It seems that it isn't possible to float mana in this game, something that I do in Magic a lot, so that's frustrating. The game imposes a limit of 100 on the amount of tokens on player can have. After that, further tokens just don't show up (not a bug, as the game provides a pop-up noting this). I didn't have to go out of my way to run into the limit, so that should say something about how these decks are actually not that bad.
There are some puzzles called "challenges." The first few are really easy, but they get more interesting later. For anyone who is acquainted with Magic puzzles (some of the old magazines used to run them, and I've seen them on the web too), these are probably a bit on the less challenging side of things. But the last one is a Tendrils of Agony puzzle in which victory against an opponent with 65 life can be achieved by casting spells and using Sneak Attack and Great Whale to maintain mana. Yes! Took me a few tries to work that one out...
I believe that's a "new" rule in Magic (not sure what edition it came in off-hand though).
It's not in the comprehensive rules. Or rather, it isn't for duels...
Duels of the Planeswalkers treats all games as multiplayer for mulligan purposes.
So... isn't 103.4c doing what you said? Giving a free mulligan in a multiplayer game, which Duel treats all games as?
I guess that's one interpretation. Not sure why the game would be treating one-on-one as multiplayer.
Well, I made a brief search and haven't seen any official statements of this peculiarity, but there's been speculation that the free mulligan is implemented to make make things easier on new players. WotC obviously has some goal in mind with this change, though: it's been in previous releases of Duels of the Planeswalkers as well.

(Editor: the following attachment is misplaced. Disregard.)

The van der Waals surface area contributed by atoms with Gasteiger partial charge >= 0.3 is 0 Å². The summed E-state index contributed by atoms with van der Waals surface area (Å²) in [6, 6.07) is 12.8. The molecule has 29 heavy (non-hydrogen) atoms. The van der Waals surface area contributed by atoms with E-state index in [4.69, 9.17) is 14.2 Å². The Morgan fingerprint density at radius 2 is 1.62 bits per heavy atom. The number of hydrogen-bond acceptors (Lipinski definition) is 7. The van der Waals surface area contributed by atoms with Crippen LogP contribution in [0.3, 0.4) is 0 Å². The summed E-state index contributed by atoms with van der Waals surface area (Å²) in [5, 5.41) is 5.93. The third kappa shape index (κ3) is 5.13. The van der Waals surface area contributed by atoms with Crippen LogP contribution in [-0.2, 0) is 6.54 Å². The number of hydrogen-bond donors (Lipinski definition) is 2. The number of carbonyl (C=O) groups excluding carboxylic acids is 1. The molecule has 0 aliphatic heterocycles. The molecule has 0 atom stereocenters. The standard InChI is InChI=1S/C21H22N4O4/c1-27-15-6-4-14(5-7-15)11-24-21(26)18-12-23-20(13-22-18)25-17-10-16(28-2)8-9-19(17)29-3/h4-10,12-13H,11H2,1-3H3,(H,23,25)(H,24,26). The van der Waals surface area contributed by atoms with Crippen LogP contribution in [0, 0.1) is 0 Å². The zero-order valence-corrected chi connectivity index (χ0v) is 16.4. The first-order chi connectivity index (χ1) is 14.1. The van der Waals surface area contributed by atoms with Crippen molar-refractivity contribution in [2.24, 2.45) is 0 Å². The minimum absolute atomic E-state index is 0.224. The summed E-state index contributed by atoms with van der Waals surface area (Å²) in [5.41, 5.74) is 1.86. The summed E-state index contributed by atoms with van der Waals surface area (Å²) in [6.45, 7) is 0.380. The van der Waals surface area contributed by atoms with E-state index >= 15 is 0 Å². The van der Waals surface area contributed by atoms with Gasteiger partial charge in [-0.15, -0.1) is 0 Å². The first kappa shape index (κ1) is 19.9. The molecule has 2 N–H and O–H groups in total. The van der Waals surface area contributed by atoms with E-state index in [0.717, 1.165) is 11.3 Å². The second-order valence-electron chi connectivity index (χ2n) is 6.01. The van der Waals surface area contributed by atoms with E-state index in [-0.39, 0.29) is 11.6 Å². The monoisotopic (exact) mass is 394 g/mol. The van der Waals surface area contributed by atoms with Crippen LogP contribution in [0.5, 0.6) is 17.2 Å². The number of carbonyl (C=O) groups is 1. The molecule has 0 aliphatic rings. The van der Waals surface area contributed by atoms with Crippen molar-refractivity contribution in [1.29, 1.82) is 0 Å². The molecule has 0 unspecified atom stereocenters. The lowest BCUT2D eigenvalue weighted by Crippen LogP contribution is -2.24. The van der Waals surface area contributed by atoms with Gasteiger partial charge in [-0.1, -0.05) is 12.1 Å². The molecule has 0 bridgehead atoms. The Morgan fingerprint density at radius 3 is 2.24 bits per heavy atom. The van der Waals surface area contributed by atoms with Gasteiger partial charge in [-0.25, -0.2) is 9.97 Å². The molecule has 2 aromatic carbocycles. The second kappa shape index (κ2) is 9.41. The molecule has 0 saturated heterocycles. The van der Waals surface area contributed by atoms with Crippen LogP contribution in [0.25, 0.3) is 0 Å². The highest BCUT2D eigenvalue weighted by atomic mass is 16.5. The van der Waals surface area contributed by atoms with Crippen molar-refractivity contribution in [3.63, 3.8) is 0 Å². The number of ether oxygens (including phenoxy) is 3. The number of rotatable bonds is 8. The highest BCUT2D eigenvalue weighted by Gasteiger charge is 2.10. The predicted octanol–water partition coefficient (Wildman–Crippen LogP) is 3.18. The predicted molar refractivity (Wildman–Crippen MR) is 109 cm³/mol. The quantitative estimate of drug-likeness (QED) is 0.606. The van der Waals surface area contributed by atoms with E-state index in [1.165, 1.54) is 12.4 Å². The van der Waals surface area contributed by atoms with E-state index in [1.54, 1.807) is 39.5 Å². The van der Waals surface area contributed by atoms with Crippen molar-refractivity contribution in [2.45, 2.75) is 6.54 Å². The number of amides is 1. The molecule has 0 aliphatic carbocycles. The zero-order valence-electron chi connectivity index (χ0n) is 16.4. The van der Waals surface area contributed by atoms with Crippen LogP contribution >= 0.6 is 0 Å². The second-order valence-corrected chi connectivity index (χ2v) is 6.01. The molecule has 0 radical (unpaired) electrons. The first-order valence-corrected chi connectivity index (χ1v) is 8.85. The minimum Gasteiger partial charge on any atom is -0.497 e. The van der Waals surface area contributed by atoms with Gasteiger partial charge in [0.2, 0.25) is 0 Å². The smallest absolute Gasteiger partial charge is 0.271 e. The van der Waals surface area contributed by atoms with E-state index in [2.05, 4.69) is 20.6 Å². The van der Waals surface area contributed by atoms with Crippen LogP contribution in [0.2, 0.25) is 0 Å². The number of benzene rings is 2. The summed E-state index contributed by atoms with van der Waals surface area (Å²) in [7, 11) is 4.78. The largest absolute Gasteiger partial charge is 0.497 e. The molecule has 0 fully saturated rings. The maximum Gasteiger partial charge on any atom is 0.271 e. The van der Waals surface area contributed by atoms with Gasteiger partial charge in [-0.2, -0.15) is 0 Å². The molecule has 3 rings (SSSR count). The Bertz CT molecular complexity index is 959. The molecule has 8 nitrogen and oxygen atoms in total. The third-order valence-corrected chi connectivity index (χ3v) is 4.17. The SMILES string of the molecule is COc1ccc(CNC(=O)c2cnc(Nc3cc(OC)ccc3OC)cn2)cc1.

Wait, was your statement
the conclusion of the quoting of the rules or stating what Duels says somewhere in its rules? I thought you were meaning the latter but I can see how you might have been doing the former (i.e. Duels gives a free mulligan, the Comprehensive rules say a free mulligan is in MP games, so Duels must treat its games as MP).
Can there be MP games in Duels; connect with more than one opponent?
Since it's in the MP "section", I'm thinking it might have been when the rules were revised/updated with a lot of MP in mind, but again, can't remember when that was edition-wise. If it predated Duels though, that could be why it was in previous releases.
Yeah, basically the former. I'm not saying that's actually the thought process behind having mulligans work that way in DotP, though. It could easily have nothing to do with the comprehensive rules. It could just be that some of the people working on the game wanted players to have a free mulligan because they didn't want the initial mulligan decision-making to be as stressful as it can be in real tournaments.
Yes. There's online multiplayer, which I haven't tried yet.
Well, multiplayer was added to the comprehensive rules back in 2004, I think concurrent with the updates for Champions of Kamigawa, but it didn't modify mulliganing back then. I think that change did occur well before the 2009 DotP video game, but I don't know where to find backdated editions of the comprehensive rules to confirm that (other than maybe the wayback machine). Crystal Keep hasn't updated in a while and would be an easy option for that, but they did manage to update in 2009, after the first DotP was released.
Edit: Went with my own suggestion and checked an archived version of the DCI site from Octobers of 2007. There was a multiplayer mulligan rule in place back then (it was 101.4a at that time).
Let's try October of 2004...